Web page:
Thursday, October 14, 2021

Louise Brooks - Her Last Hurrah in 1931

I recently noticed that the fabulous Media History Digital Library has a bunch of issues of Broadway and Hollywood Movies magazine dating from 1930 through 1934. That's five years worth of this stylish though little known publication. I did my usual search through the magazines, looking for articles or mentions of Louise Brooks, and was a bit surprised by how little press the actress received. Of course, at the time, it was all about Garbo and Dietrich and Mae West and other stars both still remembered and now forgotten. Here is the cover of the February, 1931 issue of the magazine.

Brooks' best year in Broadway and Hollywood Movies was 1931. During the year she was mentioned 3 times, once erroneously, and once not at all when she should have been mentioned. In 1931, Brooks had been absent from Hollywood for nearly two years. She had worked in Europe, and returned to the United States hoping to make a comeback. That year, she appeared in three films, two feature, It Pays to Advertise (Paramount, directed by Frank Tuttle) and God's Gift to Women (Warner Brothers, directed by Michael Curtiz), and a short, Windy Riley Goes Hollywood (Educational, directed by William B. Goodrich aka Roscoe "Fatty" Arbuckle). Each were middling fair at best, and each did nothing to help restart or revive Brooks' flagging career. Brooks was also cast, but walked away from a film which would have helped her career a good deal, William Wellman's The Public Enemy (Warner Brothers).

Brooks' standing in Hollywood is exemplified by these mere mentions in various 1931 issues of  Broadway and Hollywood Movies magazine. In each, she referenced as having appeared in a film. Coincidentally, the write-ups for both God's Gift to Women and Windy Riley Goes Hollywood appeared side-by-side. Considering how concise these write-ups are, it's not surprising that Brooks didn't receive more coverage, especially in regards to Windy Riley Goes Hollywood, in which she is the co-star.

The other film Brooks appeared in in 1931 was It Pays to Advertise. Her role was little more than a brief bit, a five minute cameo at the beginning of the film. (Brooks reportedly played the part to complete her contract with Paramount.) Usually, she was billed fifth or sixth. Truth be told, at the time Brooks was the biggest name in the film; Carole Lombard was at the beginning of her career. However, despite her past fame, her cameo wasn't enough to be mentioned in this short write-up of the film.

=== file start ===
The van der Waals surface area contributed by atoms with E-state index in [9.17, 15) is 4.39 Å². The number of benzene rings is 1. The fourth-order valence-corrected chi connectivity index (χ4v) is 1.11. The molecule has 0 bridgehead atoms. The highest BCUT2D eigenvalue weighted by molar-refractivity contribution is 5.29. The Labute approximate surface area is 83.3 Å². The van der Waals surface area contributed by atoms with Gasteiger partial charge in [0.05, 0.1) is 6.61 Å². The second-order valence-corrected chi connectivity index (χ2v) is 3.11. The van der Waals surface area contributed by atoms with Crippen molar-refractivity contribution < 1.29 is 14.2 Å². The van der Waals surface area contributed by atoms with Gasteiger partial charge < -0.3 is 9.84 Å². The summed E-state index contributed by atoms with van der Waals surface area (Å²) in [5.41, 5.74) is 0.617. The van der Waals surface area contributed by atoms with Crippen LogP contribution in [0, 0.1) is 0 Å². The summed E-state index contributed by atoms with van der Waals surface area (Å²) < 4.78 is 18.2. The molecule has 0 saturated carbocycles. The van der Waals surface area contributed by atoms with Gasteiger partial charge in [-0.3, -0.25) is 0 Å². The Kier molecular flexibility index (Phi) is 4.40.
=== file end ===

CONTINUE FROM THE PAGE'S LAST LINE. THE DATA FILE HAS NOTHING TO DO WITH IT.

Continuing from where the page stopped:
Brooks' one other mention in a 1931 issue of Broadway and Hollywood Movies was for her non- appearance in The Public Enemy. As mentioned, Brooks was cast in the film, and early publicity went out listing her among the cast of this sensational film. (William Wellman Jr, the son of the director and a friend to the Louise Brooks Society, thinks Brooks may have even shot a scene or two before leaving the production - but this has never been confirmed let alone proven.) Somehow, Brooks' name remained associated with the film, for decades to come. And in 1931, Broadway and Hollywood Movies magazine was not alone in mentioning the actress, even though she was far from one of the top billed stars in the film. (I have a thick file of similar erroneous mentions of Brooks' role in the film from film magazines which should have known better to big city newspapers which printed the publicity materials they received.)

And that's it. Brooks' acting career was in steep decline. The only other time she is mentioned in Broadway and Hollywood Movies was on their "Splits and Splices" page in March 1933 in relation to her ex-husband, Eddie Sutherland, who had just remarried.The magazine noted, "Eddie Sutherland is back in L. A. with another wife, his fourth. He flew to Yuma. Ariz., to marry Audrey Henderson, who is not an actress, like his other wives. They were accompanied by Harry Akst, song writer, and Lonnie D’Orsay. Sutherland is a nephew of Thomas Meighan. His former wives were Marjorie Daw, Louise Brooks and Ethel Kenyon. Miss Kenyon, incidentally, was married to Charles Butterworth, actor, in New York,, a few weeks ago." 


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